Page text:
One benefit of being a slave to a Roman citizen, was if the Roman master freed their slave, the slave would inherently become a Roman citizen. So in some cases, people would use slavery as a way to improve their social status by becoming a Roman citizen after emancipation. If a slave to a Roman citizen had children after being freed, then their children would inherently become Roman citizens as well. So in a sense, this was a strategic way to improve a generation’s social status in Roman society. In just two generations, a family could become free Roman citizens, the highest social status.

Paul’s Teaching on Slavery
The letter to Philemon was written in approximately 60 A.D. Christianity was not legalized until 325 A.D. So, until then, it was illegal to push a religion that was not rooted in Greco-Roman paganism. Christianity was a radical theology of that time because it was belief in one God (monotheism). It was actually dangerous to be sharing the Christian faith of salvation, yet many Christians were missionaries and boldly shared their faith to the point of death.

During the time of the letter, Paul was not only preaching a radical theology, but he was also trying to shift the social equality between the servant and master relationship. This was another radical idea for that culture and time. In order to further the gospel, Paul's focus was not on the abolishment of slavery, but rather on the proper treatment of slaves, and showing Christ’s love in the master-servant relationship. Paul was focused on changing people's hearts, not politics. If Paul were to strictly preach the abolishment of slavery in the Greco-Roman culture, it would have prohibited the spread of the gospel message.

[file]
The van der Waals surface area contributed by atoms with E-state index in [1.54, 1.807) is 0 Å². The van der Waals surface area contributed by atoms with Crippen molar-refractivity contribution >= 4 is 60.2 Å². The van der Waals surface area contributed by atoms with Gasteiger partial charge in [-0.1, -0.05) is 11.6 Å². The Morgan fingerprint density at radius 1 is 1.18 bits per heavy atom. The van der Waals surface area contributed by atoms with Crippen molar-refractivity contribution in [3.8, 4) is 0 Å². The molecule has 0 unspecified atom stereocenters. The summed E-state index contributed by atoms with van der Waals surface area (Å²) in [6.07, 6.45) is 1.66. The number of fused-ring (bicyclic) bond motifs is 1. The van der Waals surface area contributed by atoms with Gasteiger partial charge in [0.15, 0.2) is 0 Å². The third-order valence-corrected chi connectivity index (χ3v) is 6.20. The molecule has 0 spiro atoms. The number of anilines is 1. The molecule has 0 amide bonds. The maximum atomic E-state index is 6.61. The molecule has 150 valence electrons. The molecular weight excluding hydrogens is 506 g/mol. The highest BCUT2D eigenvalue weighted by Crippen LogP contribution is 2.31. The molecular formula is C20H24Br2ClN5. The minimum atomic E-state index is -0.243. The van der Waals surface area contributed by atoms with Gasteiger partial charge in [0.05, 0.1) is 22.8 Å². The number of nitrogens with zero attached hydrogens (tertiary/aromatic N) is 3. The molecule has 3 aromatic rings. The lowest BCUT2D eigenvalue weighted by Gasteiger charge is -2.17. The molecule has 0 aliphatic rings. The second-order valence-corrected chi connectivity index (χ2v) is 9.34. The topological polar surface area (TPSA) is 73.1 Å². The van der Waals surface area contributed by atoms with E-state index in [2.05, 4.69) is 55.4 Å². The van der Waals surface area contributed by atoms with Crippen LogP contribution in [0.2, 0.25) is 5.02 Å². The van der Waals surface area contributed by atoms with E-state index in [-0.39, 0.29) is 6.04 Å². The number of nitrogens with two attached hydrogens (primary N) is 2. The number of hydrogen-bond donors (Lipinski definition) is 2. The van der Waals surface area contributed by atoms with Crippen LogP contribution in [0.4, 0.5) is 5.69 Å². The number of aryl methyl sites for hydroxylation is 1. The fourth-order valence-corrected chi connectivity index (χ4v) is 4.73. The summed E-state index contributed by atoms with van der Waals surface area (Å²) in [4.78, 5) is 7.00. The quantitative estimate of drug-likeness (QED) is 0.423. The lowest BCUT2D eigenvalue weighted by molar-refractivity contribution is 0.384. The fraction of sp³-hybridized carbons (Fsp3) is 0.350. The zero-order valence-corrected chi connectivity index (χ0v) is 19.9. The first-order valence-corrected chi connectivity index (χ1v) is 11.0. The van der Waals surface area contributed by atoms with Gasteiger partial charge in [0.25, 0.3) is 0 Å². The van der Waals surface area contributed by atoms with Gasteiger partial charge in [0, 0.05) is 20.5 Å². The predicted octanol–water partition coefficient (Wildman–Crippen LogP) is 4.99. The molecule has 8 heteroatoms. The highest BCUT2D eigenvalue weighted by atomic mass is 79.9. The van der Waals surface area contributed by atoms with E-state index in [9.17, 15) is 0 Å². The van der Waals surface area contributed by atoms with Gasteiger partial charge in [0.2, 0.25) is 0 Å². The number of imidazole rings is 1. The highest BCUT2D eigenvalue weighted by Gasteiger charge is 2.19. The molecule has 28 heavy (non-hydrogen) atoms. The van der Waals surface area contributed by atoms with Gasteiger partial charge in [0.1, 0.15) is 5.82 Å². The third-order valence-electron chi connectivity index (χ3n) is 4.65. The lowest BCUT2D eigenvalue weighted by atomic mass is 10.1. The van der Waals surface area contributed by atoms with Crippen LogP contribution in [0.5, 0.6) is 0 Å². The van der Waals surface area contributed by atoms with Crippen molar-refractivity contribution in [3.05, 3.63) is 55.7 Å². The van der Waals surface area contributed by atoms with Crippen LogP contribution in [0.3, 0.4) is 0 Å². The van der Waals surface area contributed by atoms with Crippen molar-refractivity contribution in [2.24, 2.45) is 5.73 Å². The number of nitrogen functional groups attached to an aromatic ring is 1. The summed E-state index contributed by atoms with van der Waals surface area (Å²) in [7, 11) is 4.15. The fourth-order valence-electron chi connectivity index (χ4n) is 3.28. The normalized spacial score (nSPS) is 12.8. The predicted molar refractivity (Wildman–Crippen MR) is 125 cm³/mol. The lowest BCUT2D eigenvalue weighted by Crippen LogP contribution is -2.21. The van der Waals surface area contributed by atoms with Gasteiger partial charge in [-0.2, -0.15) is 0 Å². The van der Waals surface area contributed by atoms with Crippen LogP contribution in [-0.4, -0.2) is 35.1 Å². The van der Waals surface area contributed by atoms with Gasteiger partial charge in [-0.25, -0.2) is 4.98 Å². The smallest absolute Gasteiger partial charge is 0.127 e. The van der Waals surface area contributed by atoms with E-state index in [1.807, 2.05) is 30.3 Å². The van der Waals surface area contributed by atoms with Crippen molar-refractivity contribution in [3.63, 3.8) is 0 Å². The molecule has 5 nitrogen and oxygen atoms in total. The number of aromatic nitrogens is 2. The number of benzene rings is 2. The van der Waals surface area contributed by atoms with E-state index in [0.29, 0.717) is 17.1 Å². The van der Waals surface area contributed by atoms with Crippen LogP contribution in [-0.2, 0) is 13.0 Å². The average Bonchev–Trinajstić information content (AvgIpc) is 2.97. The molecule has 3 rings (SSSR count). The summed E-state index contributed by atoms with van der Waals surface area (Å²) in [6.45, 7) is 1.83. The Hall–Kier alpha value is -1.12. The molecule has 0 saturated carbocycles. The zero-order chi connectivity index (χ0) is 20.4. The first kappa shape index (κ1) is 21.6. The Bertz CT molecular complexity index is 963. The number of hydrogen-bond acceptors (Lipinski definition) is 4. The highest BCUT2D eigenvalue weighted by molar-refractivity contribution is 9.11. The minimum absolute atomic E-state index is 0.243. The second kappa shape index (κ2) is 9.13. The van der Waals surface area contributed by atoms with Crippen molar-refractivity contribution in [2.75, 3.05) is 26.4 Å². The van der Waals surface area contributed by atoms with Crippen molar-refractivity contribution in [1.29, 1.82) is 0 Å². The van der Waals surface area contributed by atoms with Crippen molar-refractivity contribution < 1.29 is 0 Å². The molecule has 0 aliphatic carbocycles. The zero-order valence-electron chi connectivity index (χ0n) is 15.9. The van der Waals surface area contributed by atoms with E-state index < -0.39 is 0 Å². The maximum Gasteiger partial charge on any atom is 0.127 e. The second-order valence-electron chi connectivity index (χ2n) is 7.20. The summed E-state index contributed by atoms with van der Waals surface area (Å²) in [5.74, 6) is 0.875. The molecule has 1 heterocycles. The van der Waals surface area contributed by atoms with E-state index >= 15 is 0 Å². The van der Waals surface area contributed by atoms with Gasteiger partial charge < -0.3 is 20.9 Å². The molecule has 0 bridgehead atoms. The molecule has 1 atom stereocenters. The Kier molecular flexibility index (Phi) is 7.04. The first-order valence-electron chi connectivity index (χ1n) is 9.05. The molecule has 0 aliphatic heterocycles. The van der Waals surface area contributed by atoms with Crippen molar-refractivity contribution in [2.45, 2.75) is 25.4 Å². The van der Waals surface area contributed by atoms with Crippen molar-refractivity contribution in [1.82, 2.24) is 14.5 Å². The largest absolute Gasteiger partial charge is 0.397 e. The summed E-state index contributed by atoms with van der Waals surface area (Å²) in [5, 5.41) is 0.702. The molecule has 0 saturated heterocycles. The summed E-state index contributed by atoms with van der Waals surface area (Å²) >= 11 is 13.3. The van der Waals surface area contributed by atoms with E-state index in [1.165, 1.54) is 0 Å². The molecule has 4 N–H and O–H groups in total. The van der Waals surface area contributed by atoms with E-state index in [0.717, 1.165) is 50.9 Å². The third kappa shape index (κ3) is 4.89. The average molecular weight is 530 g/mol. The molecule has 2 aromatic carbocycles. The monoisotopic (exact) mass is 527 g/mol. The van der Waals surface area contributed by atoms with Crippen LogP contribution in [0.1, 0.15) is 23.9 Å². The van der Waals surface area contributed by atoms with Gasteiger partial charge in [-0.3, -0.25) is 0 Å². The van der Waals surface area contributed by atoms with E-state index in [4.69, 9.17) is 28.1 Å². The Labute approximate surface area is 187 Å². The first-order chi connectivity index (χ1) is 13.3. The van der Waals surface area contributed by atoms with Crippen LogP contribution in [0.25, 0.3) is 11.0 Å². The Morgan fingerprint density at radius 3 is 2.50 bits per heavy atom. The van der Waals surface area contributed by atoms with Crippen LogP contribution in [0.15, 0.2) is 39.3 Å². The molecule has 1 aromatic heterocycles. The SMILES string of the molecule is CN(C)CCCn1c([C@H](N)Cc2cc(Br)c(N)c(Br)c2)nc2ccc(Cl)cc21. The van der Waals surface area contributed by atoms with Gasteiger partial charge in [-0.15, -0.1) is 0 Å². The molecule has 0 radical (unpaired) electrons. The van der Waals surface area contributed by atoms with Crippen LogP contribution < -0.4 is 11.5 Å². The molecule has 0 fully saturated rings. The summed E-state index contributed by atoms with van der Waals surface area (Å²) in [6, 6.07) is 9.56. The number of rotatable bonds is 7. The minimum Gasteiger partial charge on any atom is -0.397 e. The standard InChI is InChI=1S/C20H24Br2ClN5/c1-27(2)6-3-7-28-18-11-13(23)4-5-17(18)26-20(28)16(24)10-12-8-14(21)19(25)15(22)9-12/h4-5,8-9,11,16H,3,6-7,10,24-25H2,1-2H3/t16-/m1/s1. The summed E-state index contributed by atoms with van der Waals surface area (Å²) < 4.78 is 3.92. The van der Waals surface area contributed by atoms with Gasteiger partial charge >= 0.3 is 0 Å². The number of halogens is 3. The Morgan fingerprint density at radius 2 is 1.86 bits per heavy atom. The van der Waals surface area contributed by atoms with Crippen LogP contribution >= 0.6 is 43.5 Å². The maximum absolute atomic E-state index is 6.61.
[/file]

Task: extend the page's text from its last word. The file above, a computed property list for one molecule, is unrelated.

Reading Scripture with the Cultural Context: 
After understanding the terminology of slavery and servant (which can be used interchangeably) in the Greco-Roman culture, I see these verses in a new light. Commentators state that most of Paul's teachings were in regards to domestic household slaves. 

1 Corinthians 7:20-24

Let each of you remain in the situation in which he was called. 21 Were you called while a slave? Don’t let it concern you. But if you can become free, by all means take the opportunity. 22 For he who is called by the Lord as a slave is the Lord’s freedman. Likewise he who is called as a free man is Christ’s slave. 23 You were bought at a price; do not become slaves of people. 24 Brothers and sisters, each person is to remain with God in the situation in which he was called.

Things that I now understand and read differently:

  • Paul is stating that you can serve God and show Christ-like love in whatever situation you were in when you became a believer.
  • If you were a slave when you became a believer, let God work through you in your situation. 
  • Paul is emphasizing that one’s earthly status is temporary.
  • “Lord’s Freedman” - a freedman was a slave that was set free by the master, received some rights in society, but still belonged in the master’s household.
  • “Free Man” - a free man was a person who was never enslaved. They had full rights as a Roman citizen. Paul states those people are slaves to Christ. 

Ephesians 6:5-9

5 Slaves, obey your human masters with fear and trembling, in the sincerity of your heart, as you would Christ. 6 Don’t work only while being watched, as people-pleasers, but as slaves of Christ, do God’s will from your heart. 7 Serve with a good attitude, as to the Lord and not to people, 8 knowing that whatever good each one does, slave or free, he will receive this back from the Lord. 9 And masters, treat your slaves the same way, without threatening them, because you know that both their Master and yours is in heaven, and there is no favoritism with him.